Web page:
I love this photograph.
It’s an oldie but goodie, taken ten years ago of my oldest daughter and me.
To me it is the epitome of what parenting actually is: Standing behind your child, focusing on them, while remaining somewhat in the background.
Too many times in society, I see parents standing in front of their child, protecting them from everything: experiences, consequences, and life in general.
You have the overprotective parents who are constantly on guard to prevent anything bad from ever happening to their children. Not only are they insulated from kidnappers and dangerous situations, but they are sheltered from discomfort, or hard work, or pain of any sort, or tribulations.
The problem is when that happens, there’s so much interference that nothing good can happen to these children either. It’s hard to know the sweet when you haven’t tasted the bitter, joy when you haven’t experienced sadness. Then, when these emotionally swaddled individuals grow up they have no capacity for discomfort or pain, no stamina for trials. Like overly-protected garden plants, after the first storms of life pass over, these crippled adults lie crushed on the floor, unproductive and unable to reach their potential.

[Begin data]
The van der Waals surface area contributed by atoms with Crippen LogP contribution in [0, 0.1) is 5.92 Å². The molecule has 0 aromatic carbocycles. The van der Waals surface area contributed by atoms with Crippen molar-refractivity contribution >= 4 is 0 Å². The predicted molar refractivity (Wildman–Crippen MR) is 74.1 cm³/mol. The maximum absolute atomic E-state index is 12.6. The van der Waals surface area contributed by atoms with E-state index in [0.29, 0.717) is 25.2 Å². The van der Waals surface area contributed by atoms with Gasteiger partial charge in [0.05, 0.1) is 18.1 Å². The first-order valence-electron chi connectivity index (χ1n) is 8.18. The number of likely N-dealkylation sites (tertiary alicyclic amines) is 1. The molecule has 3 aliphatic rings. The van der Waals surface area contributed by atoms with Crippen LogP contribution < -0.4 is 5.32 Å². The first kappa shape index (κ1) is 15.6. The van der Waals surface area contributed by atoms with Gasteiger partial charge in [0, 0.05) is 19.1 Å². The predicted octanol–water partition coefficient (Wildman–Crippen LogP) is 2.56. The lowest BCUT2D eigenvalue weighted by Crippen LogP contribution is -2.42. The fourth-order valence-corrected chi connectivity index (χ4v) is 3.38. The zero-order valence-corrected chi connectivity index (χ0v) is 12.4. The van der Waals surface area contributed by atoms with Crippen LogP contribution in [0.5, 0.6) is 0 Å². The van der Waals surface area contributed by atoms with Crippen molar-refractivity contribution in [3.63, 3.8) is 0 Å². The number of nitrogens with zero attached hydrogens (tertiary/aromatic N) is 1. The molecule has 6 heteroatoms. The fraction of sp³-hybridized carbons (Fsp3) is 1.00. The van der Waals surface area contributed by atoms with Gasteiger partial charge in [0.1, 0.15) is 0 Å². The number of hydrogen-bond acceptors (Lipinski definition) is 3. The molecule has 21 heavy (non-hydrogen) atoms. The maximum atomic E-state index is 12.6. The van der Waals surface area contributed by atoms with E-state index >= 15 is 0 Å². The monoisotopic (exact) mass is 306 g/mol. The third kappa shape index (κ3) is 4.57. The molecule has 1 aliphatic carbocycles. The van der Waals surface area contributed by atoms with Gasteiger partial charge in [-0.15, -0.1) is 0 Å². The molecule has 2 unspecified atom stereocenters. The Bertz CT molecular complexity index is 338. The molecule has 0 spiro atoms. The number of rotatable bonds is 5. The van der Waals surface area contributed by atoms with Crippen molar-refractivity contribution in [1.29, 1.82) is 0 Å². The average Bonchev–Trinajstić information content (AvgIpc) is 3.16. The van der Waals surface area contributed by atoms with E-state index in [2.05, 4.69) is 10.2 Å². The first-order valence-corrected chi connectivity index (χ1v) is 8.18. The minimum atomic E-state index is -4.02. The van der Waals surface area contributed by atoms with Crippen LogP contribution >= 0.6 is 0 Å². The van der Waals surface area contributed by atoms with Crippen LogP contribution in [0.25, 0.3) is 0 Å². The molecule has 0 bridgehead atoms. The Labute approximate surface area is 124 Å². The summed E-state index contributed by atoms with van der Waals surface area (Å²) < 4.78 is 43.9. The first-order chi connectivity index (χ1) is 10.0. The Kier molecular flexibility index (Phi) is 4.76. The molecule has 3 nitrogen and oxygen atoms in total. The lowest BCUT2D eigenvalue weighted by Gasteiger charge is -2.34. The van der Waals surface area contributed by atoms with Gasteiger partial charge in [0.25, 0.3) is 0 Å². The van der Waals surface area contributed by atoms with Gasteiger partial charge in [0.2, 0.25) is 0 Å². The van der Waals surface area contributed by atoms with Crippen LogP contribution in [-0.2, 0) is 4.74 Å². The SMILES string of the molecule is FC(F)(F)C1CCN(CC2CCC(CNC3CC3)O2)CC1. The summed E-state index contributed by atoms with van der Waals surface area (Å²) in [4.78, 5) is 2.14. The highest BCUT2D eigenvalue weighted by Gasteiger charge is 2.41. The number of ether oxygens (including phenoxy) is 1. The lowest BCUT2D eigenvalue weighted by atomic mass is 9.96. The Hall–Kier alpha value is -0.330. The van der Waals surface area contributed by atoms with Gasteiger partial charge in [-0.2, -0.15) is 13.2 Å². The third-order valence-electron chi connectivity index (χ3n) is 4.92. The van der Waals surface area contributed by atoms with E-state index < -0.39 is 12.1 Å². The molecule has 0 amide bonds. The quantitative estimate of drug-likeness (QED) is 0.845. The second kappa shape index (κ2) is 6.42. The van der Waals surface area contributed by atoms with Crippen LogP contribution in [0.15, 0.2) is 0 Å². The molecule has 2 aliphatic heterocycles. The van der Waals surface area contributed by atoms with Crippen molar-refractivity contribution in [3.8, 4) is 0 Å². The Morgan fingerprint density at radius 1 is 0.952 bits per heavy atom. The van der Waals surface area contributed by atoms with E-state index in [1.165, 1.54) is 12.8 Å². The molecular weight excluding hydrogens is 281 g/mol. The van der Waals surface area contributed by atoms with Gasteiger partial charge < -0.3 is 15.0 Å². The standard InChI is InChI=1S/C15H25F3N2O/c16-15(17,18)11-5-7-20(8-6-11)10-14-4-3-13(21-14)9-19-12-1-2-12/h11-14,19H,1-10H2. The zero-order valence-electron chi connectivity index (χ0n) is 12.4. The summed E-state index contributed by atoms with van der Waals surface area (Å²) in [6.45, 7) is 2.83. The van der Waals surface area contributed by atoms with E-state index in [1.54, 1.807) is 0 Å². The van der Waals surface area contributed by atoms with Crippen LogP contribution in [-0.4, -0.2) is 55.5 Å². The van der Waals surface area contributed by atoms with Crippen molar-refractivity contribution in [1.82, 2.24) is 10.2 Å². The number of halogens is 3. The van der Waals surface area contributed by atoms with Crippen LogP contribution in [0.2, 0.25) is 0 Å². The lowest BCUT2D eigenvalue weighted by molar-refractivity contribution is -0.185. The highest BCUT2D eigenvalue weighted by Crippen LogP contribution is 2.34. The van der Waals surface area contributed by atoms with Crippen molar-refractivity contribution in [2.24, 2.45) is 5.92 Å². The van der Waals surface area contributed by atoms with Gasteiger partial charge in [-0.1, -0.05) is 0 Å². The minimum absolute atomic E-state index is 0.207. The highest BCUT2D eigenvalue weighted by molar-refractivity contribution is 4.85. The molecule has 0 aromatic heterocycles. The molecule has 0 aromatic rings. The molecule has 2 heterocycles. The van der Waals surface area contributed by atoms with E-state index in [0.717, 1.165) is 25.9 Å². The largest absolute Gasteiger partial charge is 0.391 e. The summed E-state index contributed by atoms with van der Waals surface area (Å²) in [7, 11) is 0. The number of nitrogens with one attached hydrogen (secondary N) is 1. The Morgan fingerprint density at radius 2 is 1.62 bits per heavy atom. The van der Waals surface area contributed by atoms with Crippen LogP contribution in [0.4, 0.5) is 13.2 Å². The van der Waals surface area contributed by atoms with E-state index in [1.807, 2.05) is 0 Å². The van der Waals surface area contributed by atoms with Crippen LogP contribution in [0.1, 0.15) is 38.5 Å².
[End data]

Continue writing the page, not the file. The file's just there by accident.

Or, you have the parents that let their kids run wild, but when there are repercussions to their unrestrained actions, the parents jump in, shielding their offspring from the consequences. I see this on the news all the time. A first grader goes wild, destroying school property and hurting other students and you hear the parent saying in an interview, “Can you believe they put my six year old in restraints? I’m suing!” Well, yes, I can believe they restrained your kid because he caused thousands of dollars worth of damages and made other children bleed. Wild animals belong behind bars.
These parents aren’t really interested in protecting their children, they’re concerned with protecting themselves. If the situation is always someone else’s fault, then there is no reason to change their parenting or become more involved or pay for the consequences.
But even worse than the parents who stand in the way of their children, obscuring their path, are the ones who are completely absent from the picture altogether.
Right now I’m reading a fabulous book called Eleanor and Park, by Rainbow Rowell. Set during the 1980’s, it’s a book about teenagers and love and finding a place to fit in. In a small way it reminds me of Bridge to Terabithia: There’s a sensitive, sweet boy doing his best to fit in among the lackluster crowd, and a creative, far from normal girl, who prevents this.
However, Eleanor and Park also contains a mother who is constantly choosing an abusive spouse over her children. And reading this hurts me, because I can’t stop being a parent even when losing myself in a good book.
All children, even fictitious ones, deserve parents who stand behind their kid and protect them from the truly evil things in life.
So back to the photograph:
I suspect I love this picture, not only for the bald-headed cuteness that is my daughter, but because it reminds me to let my children experience their own failures, defeats, heartbreaks, and consequences, while supporting them from behind the scenes with so much love, it shines through my eyes.
What are your thoughts, Gentle Reader?